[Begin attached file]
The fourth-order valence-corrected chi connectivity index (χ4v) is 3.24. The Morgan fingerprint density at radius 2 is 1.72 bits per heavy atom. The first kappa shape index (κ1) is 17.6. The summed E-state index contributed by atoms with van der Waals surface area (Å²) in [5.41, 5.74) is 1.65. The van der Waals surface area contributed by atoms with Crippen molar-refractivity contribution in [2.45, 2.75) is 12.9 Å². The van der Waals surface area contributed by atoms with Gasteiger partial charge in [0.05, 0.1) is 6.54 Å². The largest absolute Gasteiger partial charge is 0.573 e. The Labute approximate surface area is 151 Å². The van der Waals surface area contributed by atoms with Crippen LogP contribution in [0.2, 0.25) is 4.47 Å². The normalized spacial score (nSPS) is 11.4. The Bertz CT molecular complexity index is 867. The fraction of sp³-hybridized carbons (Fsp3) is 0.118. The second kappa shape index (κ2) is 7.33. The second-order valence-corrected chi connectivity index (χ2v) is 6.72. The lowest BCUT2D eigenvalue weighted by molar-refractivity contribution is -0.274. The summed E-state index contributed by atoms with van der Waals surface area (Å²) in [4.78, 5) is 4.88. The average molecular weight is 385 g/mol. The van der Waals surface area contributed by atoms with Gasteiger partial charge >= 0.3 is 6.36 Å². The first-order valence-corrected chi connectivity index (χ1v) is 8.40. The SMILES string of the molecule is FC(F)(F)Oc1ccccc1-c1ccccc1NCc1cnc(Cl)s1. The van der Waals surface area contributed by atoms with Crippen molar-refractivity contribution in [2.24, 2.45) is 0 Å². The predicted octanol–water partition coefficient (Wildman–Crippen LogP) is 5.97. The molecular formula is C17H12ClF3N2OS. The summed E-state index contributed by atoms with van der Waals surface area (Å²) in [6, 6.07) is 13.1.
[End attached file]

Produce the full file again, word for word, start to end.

The fourth-order valence-corrected chi connectivity index (χ4v) is 3.24. The Morgan fingerprint density at radius 2 is 1.72 bits per heavy atom. The first kappa shape index (κ1) is 17.6. The summed E-state index contributed by atoms with van der Waals surface area (Å²) in [5.41, 5.74) is 1.65. The van der Waals surface area contributed by atoms with Crippen molar-refractivity contribution in [2.45, 2.75) is 12.9 Å². The van der Waals surface area contributed by atoms with Gasteiger partial charge in [0.05, 0.1) is 6.54 Å². The largest absolute Gasteiger partial charge is 0.573 e. The Labute approximate surface area is 151 Å². The van der Waals surface area contributed by atoms with Crippen LogP contribution in [0.2, 0.25) is 4.47 Å². The normalized spacial score (nSPS) is 11.4. The Bertz CT molecular complexity index is 867. The fraction of sp³-hybridized carbons (Fsp3) is 0.118. The second kappa shape index (κ2) is 7.33. The second-order valence-corrected chi connectivity index (χ2v) is 6.72. The lowest BCUT2D eigenvalue weighted by molar-refractivity contribution is -0.274. The summed E-state index contributed by atoms with van der Waals surface area (Å²) in [4.78, 5) is 4.88. The average molecular weight is 385 g/mol. The van der Waals surface area contributed by atoms with Gasteiger partial charge >= 0.3 is 6.36 Å². The first-order valence-corrected chi connectivity index (χ1v) is 8.40. The SMILES string of the molecule is FC(F)(F)Oc1ccccc1-c1ccccc1NCc1cnc(Cl)s1. The van der Waals surface area contributed by atoms with Crippen molar-refractivity contribution in [2.24, 2.45) is 0 Å². The predicted octanol–water partition coefficient (Wildman–Crippen LogP) is 5.97. The molecular formula is C17H12ClF3N2OS. The summed E-state index contributed by atoms with van der Waals surface area (Å²) in [6, 6.07) is 13.1.